If you're using a non-Windows system and miss your favorite software, there's a quick and easy way. In fact portable software here on the site is much more likely to work under Wine than other types of software. Although I've already done some work with Crossover
, that's a non-freeware solution on a freeware site.How to Enable Wine + portable software in Ubuntu
v.10.10 (no command-line necessary)Audience note
: Users familiar with Linux should have no need for this howto as the process has gotten fairly intuitive. I put together this howto for novice users and with a few tips for integrating apps smoothly into the OS.
- Click "Applications" from the top bar and select "Ubuntu Software Center"
- Type "Wine" into the search box at the top to quickly get to the available packages
- Click "install" on the "Wine Microsoft Windows Compatibility Layer". (Ignore the "dummy package".)
- Once installed, click on your applications menu and click "Browse C:\ Drive"
- Once there, copy over your portable collection. For this example, we'll use "C:\portable programs"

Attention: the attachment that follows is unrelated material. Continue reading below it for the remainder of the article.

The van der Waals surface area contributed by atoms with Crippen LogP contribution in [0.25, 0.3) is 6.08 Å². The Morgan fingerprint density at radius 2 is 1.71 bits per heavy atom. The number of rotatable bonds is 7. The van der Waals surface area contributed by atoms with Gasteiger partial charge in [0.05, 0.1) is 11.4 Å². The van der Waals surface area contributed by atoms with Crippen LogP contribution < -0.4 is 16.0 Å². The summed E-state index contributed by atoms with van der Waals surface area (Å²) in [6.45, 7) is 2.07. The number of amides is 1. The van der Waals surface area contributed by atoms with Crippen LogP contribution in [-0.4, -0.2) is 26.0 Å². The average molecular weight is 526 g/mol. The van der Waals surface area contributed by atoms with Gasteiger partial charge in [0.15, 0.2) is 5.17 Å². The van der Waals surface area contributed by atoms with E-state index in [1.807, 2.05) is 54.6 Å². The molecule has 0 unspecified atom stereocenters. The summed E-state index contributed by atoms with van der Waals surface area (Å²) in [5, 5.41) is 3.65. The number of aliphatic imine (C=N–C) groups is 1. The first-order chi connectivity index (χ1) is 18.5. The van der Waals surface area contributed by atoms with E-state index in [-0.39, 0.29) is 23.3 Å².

- Due to settings that have given Linux a reputation for security, you have to enable "executable" capability. Right-click on the "C:\portable programs" folder, choose "properties", and then click the "Permissions" tab. Check the box next to "Execute" (you may need to click it more than once) until it has a check mark inside it. Note: if you add more software later, you will need to do this step again.
- Click "Apply Permissions to Enclosed Files" and Close
- Linux doesn't work with EXE files, so when it sees one, it will try to decompress any EXE just like a regular ZIP file. To change this, open the folder and find a program you'd like to run from your collection. Right-click a program and choose "Properties" then the "Open With" tab. Choose "Wine Windows Program Loader" and select close. You only need to do this once and the system will treat all EXE files this way.
- Double-click a program you'd like to run. Portable software launcher Pstart worked great for me and launched other portable software seamlessly. The tiny gray launcher icon sits beautifully at the top of the screen.
Most portable software seems to work fine and compatibility is improving all the time. PortableApps has so far gotten positive
results and has been adding notes to its entries about Linux+Wine compatibility.
Feedback welcome. If anyone's interested, I can post more on integrating Windows apps into Ubuntu.